A gentle wind blows and it snows cherry blossoms right now all over Atlanta. The large, fluffy trees with cotton-candy flowers dip their heavy arms willingly to passersby who just want to touch them or pluck a stem or two to stick in a little bud vase. They are beautiful and elegant and funny and sweet, all at once. And not only do thousands upon thousands of them blanket Atlanta but just two hours south of here, in antebellum-home-filled Macon, Georgia, 300,000 Yoshino cherry trees are blooming, just in time for the Cherry Blossom Festival this week.
It is Washington, D.C., however, that gets the glory because of the 3,000 cherry trees given as a gift from the Japanese to our nation's capital. In fact, cherry blossoms are so tightly associated with D.C. that the new Nationals Park baseball stadium (the first LEED-certified stadium in Major League Baseball, by the way) includes a stand of cherry blossoms that overlooks the field. (The Washington Nationals won their season opener the other night--against the Atlanta Braves. Congrats, but we have more cherry blossoms).
Other cities around the world boast a concentrated number of cherry blossom trees--Los Angeles, Philadelphia and Brooklyn, and other countries such as Germany and Bulgaria. But 300,000, folks, in Macon. 300,000. That's 100 times the number in D.C. Not to mention the thousands that are blooming all around Atlanta right now, probably at least twenty in my neighborhood alone.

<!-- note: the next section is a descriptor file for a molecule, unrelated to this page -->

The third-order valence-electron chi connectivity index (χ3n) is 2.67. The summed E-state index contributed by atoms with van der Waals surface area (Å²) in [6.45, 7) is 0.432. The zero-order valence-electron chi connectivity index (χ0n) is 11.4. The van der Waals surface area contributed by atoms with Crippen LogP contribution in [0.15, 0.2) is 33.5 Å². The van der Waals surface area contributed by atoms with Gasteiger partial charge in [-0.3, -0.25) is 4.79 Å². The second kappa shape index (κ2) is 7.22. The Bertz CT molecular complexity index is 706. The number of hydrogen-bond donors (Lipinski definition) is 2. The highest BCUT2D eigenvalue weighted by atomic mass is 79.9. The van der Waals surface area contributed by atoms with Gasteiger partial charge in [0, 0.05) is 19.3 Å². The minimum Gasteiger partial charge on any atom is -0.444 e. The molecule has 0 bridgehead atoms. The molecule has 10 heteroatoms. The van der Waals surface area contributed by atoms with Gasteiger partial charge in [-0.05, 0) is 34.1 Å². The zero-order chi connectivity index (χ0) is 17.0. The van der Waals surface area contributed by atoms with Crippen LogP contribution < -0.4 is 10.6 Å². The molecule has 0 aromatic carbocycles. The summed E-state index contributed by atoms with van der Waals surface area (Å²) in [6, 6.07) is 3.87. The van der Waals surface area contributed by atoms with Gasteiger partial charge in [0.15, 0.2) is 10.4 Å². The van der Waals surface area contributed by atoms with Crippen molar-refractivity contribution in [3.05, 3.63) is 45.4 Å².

The Yoshino cherry blossoms are almost pure white and they last for about a week, and then scatter gently as if the tree were a flower girl tossing its petals down the aisle. If the wind blows just right, it is not uncommon to be driving and have to put your windshield wipers on. If your car has a sunroof and you open it while driving, you'll be gifted with a seatful of blossoms by the time you get to your destination.
Yoshino cherry trees, called sakura in Japan, are a symbol of the ethereal nature of life. When I see the gutters and ground full of the delicate blossoms, I think of the Buddhist monks who spend months making sand mandalas only to pour them into the river as soon as they are completed so as not to get attached to them and to show how temporary they (and life) are.
And so, enjoy. Enjoy them now, in this moment, on this day. Because this day passes quickly.
But not before more than cherry blossoms connects Macon and Atlanta. Today, a convoy of 250 truckers will supposedly turn off their rigs on the side of the road between the two cities to protest rising diesel fuel prices. Some truckers are quoted in the newspaper as saying they don't think the effort will have an impact, that the truckers need to take their message to Washington.
Just follow the cherry blossoms, folks. Just follow the cherry blossoms.